You might be responsible for a busy SQL server, for example, or a Web Server; perhaps a busy file and print server, the Finance Department’s systems, documentation management, CRM, BI, or something else entirely.
Now, think about WHY these are the workloads that you care about the most?
Were YOU responsible for installing the application running the workload for your company? Is the workload being run business critical, or considered TOO BIG TO FAIL?
Or is it simply because users, or even worse, customers, complain about performance?
If the last question made you wince, because you know that YOU are responsible for some of the workloads running in your organisation that would benefit from additional performance, please read on. This article is just for you, even if you don’t consider yourself a “Techie”.
Before we get started, you should know that there are many variables that can affect the performance of the applications that you care about the most. The slowest, most restrictive of these is referred to as the “Bottleneck”. Think of water being poured from a bottle. The water can only flow as fast as the neck of the bottle, the ‘slowest’ part of the bottle.
Don’t worry though, in a computer the bottleneck will pretty much always fit into one of the following categories:
The good news is that if you’re running Windows, it is usually very easy to find out which one the bottleneck is in, and here is how to do it (like an IT Engineer):
• Open Resource Monitor by clicking the Start menu, typing “resource monitor”, and pressing Enter. Microsoft includes this as part of the Windows operating system and it is already installed.
• Do you see the graphs in the right-hand pane? When your computer is running at peak load, or users are complaining about performance, which of the graphs are ‘maxing out’?
This is a great indicator of where your workload’s bottleneck is to be found.
SO, now you have identified the slowest part of your ‘compute environment’ (continue reading for more details), what can you do to improve it?
The traditional approach to solving computer performance issues has been to throw hardware at the solution. This could be treating yourself to a new laptop, or putting more RAM into your workstation, or on the more extreme end, buying new servers or expensive storage solutions.
BUT, how do you know when it is appropriate to spend money on new or additional hardware, and when it isn’t. Well the answer is; ‘when you can get the performance that you need’, with the existing hardware infrastructure that you have already bought and paid for. You wouldn’t replace your car, just because it needed a service, would you?
Let’s take disk speed as an example. Let’s take a look at the response time column in Resource Monitor. Make sure you open the monitor to full screen or large enough to see the data. Then open the Disk Activity section so you can see the Response Time column. Do it now on the computer you’re using to read this. (You didn’t close Resource Monitor yet, did you?) This is showing the Disk Response Time, or put another way, how long is the storage taking to read and write data? Of course, slower disk speed = slower performance, but what is considered good disk speed and bad?
To answer that question, I will refer to a great blog post by Scott Lowe, that you can read here…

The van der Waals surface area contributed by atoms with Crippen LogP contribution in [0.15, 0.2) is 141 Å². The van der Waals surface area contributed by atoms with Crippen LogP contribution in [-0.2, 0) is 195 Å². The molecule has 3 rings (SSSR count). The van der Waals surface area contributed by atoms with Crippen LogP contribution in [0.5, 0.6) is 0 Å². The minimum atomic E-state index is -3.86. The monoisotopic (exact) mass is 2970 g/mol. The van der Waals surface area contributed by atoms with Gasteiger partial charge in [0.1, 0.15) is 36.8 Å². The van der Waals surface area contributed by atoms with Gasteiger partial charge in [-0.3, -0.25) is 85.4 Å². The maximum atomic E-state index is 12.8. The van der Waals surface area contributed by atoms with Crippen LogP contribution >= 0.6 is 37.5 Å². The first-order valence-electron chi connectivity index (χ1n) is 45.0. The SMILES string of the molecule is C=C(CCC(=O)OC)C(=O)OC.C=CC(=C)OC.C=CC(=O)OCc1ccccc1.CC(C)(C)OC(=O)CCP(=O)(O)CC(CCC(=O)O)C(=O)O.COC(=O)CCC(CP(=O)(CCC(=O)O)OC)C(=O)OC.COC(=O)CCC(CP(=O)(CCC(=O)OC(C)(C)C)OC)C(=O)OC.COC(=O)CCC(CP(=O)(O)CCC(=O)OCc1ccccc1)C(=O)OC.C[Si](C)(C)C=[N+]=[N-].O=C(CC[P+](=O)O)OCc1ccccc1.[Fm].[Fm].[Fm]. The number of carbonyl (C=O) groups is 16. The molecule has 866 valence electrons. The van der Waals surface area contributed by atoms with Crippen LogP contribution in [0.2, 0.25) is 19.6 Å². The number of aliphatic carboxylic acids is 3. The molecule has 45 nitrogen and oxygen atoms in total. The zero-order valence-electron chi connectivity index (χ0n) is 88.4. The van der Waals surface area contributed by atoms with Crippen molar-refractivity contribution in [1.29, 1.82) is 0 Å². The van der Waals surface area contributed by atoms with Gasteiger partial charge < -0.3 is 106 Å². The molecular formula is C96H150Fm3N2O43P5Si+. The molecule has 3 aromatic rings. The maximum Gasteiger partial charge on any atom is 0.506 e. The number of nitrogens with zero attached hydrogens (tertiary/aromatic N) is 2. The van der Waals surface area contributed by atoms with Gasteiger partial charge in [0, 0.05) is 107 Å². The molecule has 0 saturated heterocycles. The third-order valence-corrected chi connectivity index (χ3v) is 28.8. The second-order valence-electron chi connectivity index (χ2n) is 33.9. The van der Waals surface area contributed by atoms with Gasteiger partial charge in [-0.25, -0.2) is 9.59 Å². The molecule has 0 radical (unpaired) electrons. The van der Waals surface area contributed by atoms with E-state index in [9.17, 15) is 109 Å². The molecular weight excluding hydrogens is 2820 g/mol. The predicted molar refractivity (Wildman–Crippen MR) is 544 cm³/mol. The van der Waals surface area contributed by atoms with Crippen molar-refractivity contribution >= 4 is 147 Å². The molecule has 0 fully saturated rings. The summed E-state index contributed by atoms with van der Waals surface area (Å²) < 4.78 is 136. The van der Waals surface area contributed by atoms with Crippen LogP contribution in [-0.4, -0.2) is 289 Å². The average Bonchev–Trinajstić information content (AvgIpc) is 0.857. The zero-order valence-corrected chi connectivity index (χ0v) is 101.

In it, the author perfectly describes what to expect from faster and slower Disk Response Times:
“Response Time (ms). Disk response time in milliseconds. For this metric, a lower number is definitely better; in general, anything less than 10 ms is considered good performance. If you occasionally go beyond 10 ms, you should be okay, but if the system is consistently waiting more than 20 ms for response from the storage, then you may have a problem that needs attention, and it’s likely that users will notice performance degradation. At 50 ms and greater, the problem is serious.”
Hopefully when you checked on your computer, the Disk Response Time is below 20 milliseconds. BUT, what about those other workloads that you were thinking about earlier. What’s the Disk Response Times on that busy SQL server, the CRM or BI platform, or those Windows servers that the users complain about?
If the Disk Response Times are often higher than 20 milliseconds, and you need to improve the performance, then it’s choice time and there are basically two options:
• In my opinion as an IT Engineer, the most sensible option is to use storage workload reduction software like Diskeeper for physical Windows computers, or V-locity for virtualised Windows computers. These will reduce Disk Storage Times by allowing a good percentage of the data that your applications need to read, to come from a RAM cache, rather than slower disk storage. This works because RAM is much faster than the media in your disk storage. Best of all, the only thing you need to do to try it, is download a free copy of the 30 day trial. You don’t even have to reboot the computer; just check and see if it is able to bring the Disk Response Times down for the workloads that you care about the most.
• If you have tried the Diskeeper or V-locity software, and you STILL need faster disk access, then, I’m afraid, it’s time to start getting quotations for new hardware. It does make sense though, to take a couple of minutes to install Diskeeper or V-locity first, to see if this step can be avoided. The software solution to remove storage inefficiencies is typically a much more cost-effective solution than having to buy hardware!
Visit www.condusiv.com/try to download Diskeeper and V-locity now, for your free trial.